The voices of those who spoke were varied and delightfully original. Even the police officer had to suppress a smile during Will “Good Baby” Gruber’s jazzy vocal stylings: “My smart friends can read you the numbers and the letters of the law and all that crap, but I tell you, people are really BUMMED about what’s going down now.”
Others looked the Walker administration officials in the eye and addressed them by name. “Wendy, you work for a fascist overlord who is second in command to Scott Walker. Too much power has been centralized in this building to the detriment of speech being expressed in the building that matters, the capitol,” said Jason Huberty, who has received many of the dismissed citations.
Nancy Julien, a retired widow who lives alone, plucked up the courage to express her outrage at the rules and her treatment at the hands of the Capitol Police, who sent three armed officers to her home to deliver a citation.
And Susan Cohen refuted claims that the capitol is just an office building for bureaucrats, arguing that it was designed for and belongs to citizens who wish to communicate publicly with their elected officials.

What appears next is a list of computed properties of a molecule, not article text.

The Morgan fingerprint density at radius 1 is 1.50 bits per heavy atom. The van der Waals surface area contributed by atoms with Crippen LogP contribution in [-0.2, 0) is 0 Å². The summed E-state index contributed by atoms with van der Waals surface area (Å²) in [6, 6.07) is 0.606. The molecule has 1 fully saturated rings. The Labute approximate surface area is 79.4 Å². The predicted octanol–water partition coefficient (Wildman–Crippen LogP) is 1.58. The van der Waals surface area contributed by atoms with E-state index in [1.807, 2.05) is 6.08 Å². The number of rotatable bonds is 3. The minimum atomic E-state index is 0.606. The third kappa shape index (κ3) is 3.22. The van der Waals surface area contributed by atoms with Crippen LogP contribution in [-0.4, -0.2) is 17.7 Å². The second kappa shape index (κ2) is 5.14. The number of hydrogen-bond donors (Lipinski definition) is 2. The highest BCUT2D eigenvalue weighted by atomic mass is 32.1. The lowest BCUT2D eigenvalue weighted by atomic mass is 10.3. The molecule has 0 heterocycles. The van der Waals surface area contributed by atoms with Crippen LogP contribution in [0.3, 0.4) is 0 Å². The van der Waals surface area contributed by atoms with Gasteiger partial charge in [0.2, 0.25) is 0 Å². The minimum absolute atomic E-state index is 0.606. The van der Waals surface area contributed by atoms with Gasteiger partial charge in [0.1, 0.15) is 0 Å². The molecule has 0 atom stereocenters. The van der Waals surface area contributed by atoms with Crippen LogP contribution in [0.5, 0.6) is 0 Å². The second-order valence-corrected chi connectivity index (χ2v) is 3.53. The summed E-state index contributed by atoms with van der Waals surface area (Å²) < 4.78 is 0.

Part of Judge Conley’s order last week abolished the distinction between a rally promoting a cause and other types of gatherings, and increased the size of a group required to get a permit from 4 to 20 people. But even this poses difficult questions for those who frequent the building during the noon hour. In her written testimony read by her friend Theresa, Lisa Wells asked, “I have the right to petition my government. Do I lose my rights when an officer decides that too many other people are exercising their rights at the same time?”
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The spirit of dissent – as well as much of the content – was expressed best by the collective genius of the ever-changing group of people who participate in and write music for the Solidarity Sing Along. Greg Gordon composed his three-minute testimony entirely from lyrics cut and pasted from the ever-growing songbook the group has been compiling over the past two years:
Near the end of the hearing Gordon took to the podium again and led the group in song. At the conclusion he asked the Department of Administration officials, “Can you honestly look me in the face and tell me that’s terrorism? Really?”
Rebecca Kemble reports for The Progressive magazine and website. She also participates when she can in the Solidarity Sing Along.